The Early Modern Atlantic Economy Edited by J. McCusker and K. Morgan

1368 Words 6 Pages
On one hand a group of historian argues the notion that Brazil and the Caribbean experienced a sugar revolution while on the other hand another group argues that there was no such thing as a sugar revolution, what Brazil and Caribbean experienced was simply a sugar boom.
In order to assess which group of historians is more accurate, one must first understand the concept of a sugar revolution and what factors must be present in order for a sugar revolution to occur. The concept of a sugar revolution is one that states there was a drastic change from the cultivation of tobacco to the cultivating of sugar cane, changing the country`s economy, politics and social structure within a short period of time. According to B.W. Higman there are certain factors that can prove the existence of a sugar revolution, these are; the quick change from diversified agriculture to sugar monoculture, production on small farms to large farms, free to enslave labour, from a dominantly white population to a dominantly black population and a low value GDA (gross domestic product) to a high value GDP.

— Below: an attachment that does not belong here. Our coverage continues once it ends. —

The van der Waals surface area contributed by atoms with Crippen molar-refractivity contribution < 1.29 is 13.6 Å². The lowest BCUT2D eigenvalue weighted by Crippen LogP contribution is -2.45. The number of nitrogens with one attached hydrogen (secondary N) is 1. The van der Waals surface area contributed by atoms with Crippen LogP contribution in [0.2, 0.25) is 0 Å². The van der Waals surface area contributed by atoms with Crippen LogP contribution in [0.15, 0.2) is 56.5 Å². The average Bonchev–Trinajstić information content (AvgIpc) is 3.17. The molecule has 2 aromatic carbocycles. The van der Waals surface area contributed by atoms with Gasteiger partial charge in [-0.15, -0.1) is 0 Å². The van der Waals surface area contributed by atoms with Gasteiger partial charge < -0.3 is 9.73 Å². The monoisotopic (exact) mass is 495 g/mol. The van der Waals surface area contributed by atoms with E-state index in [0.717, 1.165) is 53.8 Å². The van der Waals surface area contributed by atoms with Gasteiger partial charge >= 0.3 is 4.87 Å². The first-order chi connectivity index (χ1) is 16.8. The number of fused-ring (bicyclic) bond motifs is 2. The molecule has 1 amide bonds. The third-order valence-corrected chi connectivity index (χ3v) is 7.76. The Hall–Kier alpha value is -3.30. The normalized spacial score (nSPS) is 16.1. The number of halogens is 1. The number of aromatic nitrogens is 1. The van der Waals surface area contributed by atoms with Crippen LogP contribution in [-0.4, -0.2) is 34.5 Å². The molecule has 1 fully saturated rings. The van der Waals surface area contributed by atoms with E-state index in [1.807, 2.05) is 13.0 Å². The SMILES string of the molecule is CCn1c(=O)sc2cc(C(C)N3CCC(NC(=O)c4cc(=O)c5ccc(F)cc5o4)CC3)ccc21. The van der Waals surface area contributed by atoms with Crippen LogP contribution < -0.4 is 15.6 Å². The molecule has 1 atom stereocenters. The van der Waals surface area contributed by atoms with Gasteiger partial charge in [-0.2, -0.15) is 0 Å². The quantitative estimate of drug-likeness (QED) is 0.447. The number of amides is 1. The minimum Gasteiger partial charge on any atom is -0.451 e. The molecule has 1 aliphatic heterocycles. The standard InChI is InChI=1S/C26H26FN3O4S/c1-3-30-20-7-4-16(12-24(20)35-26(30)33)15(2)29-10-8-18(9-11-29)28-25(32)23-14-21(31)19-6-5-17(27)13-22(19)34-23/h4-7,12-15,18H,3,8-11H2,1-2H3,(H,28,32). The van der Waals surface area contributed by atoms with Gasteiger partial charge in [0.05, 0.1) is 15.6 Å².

According to R. Greenwood, S. Hamber and B. Dyde in their book Amerindians to Africans they support the argument that there was a sugar revolution in the Caribbean. In the Caribbean, especially Barbados there was a change of diversified agriculture to practicing monoculture cultivating sugar was a result of the falling prices in West Indian tobacco and other crops like ginger and cotton. Barbados…